We often get up in the morning and immediately jump into where we left off the night before: we flip open our laptops (or even just roll over and grab our phones) and dive back into email or whatever windows we left open on our computer. The problem with this (as I’ve written about before) is that often times hours can go by and then we realize that we haven’t actually gotten anything of any importance done.
I started an experiment a couple of weeks ago to see what would happen if I didn’t look at my inbox until I had done at least 3 hours of real work. This practice worked great – I got way more work done and still took care of what I needed to in terms of responding to email. I deviated sometimes, especially when the work I needed to do was related to the emails I had waiting for me, and it was a struggle to constantly remind myself to adopt this new practice, but it proved to me how much we get sucked into to doing things that make us feel busy.
Doing the email experiment connects with something else I started thinking about earlier in the summer. I had been thinking about the few things I can do in a short amount of time each morning that have the highest ROI. My thought was that if I can make my day meaningful in the first hour that I’m awake, then on the days when things seem to spiral out of control, I don’t end the day feeling like it was a waste.
So I’ve been experimenting now with a high meaning, high ROI morning. It’s a combination of the things we know have the highest impact on our overall well-being, our creativity, and our ability to contribute something meaningful to the world. And it takes less than an hour.
- Do 10 push-ups and 50 situps (less than 5 minutes). It may not seem like much, but at least it is something. At least I get up and get my body moving. Doing this small amount of exercise motivates me towards doing more and on the days I do this, I feel better.
- Write Morning Pages (10 – 15 minutes, sometimes a little longer). This is the morning mind dump. Whatever you woke up worrying about, whatever you’ve got on your mind, falls out onto the page. Morning pages is a concept I learned through Julia Cameron‘s book The Artist’s Way. In the traditional way, you write 3 pages by hand of literally anything that comes to mind. If you need a more modern way (because writing by hand can be painfully slow), I use 750words.com. No one is going to see what you write. It’s your way of clearing your mind at the start of your day.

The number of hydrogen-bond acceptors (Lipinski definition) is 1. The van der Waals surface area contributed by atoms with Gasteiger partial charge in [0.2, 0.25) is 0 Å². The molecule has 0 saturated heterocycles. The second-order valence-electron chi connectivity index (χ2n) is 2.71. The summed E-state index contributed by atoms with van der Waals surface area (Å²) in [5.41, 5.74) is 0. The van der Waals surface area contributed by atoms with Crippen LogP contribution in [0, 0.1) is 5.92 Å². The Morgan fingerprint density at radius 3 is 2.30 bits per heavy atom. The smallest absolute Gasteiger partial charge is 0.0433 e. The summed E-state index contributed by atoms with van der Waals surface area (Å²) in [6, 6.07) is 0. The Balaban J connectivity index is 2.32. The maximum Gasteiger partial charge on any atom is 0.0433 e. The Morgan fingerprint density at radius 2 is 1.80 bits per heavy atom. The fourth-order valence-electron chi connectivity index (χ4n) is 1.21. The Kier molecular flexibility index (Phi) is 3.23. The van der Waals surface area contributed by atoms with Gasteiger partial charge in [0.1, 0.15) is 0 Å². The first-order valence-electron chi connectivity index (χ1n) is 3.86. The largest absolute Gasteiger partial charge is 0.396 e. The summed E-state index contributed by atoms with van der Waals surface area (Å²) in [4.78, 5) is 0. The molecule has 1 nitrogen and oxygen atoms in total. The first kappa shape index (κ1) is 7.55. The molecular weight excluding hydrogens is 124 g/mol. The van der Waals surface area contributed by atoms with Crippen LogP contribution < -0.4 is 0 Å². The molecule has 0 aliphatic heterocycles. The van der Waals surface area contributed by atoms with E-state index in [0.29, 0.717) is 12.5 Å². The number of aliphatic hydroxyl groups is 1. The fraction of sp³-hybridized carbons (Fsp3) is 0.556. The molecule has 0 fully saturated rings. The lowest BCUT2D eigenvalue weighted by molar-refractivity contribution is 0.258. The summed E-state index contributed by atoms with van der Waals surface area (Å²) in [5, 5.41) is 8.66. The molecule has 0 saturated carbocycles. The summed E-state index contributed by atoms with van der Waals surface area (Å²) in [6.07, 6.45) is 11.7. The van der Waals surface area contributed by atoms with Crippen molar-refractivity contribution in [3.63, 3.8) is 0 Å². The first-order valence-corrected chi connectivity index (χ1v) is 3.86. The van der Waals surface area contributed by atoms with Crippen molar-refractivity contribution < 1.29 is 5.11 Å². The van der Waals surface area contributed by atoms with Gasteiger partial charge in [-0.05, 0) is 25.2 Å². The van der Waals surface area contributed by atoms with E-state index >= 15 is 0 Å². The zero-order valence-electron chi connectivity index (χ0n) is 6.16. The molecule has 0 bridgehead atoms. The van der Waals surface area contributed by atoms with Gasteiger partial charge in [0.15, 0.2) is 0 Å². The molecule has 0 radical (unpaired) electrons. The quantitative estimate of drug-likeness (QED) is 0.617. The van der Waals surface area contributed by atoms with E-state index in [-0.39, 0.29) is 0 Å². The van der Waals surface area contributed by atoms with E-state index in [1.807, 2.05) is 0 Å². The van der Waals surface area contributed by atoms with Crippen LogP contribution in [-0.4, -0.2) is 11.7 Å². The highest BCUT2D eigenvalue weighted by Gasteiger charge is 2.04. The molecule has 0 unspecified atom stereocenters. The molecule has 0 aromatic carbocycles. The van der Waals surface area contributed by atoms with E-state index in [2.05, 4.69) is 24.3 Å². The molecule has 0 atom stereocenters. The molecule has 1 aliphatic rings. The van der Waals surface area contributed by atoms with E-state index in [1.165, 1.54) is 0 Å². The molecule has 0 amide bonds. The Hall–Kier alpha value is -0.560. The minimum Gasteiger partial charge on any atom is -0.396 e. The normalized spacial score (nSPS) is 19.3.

- Meditate (10 minutes). I used to shy away from meditation because I associated it with freewheeling hippies who didn’t shower, always smelled like patchouli, and had an unrealistic view of the world. But the research is there that meditation is absolutely one of the best things you can do for yourself mentally and physically. It reduces stress. It helps you handle the ups and downs of a day. It teaches you a skillset that you don’t really learn anywhere else. My favorite way of meditating in the morning is with Susan Piver as my guide – she is the one who helped me realize that meditation is not just hooka-hooka stuff for hippies. You can follow ten-minute guided meditations as part of her Open Heart Project.
- Create something (1o to 30 minutes or longer). This is something that stuck with me from a post on Leo Babauta’s blog about creating a profound workday. We are really good a filling our days with doing, but not so good at filling our days with creating. If you start each day by creating something – writing a helpful blog post, taking a photograph, even drawing a little sketch – the day feels different because you’ve already added something meaningful.
I’ve been thinking a lot more about something Seth Godin wrote about on his blog the other day, and that I’ve written about before too.
We often worry so much about whether our ideas are good enough, whether what we’re about to do is going to have an impact, that we never even bother to start. We worry that whatever we do won’t be enough.
But what if you forget about trying to get over all of your fears? What if you simply conjure up the courage to start? To take one step forward at building something, at creating art, at making the world better?
That one step, it turns out, means something. In fact, it means a lot.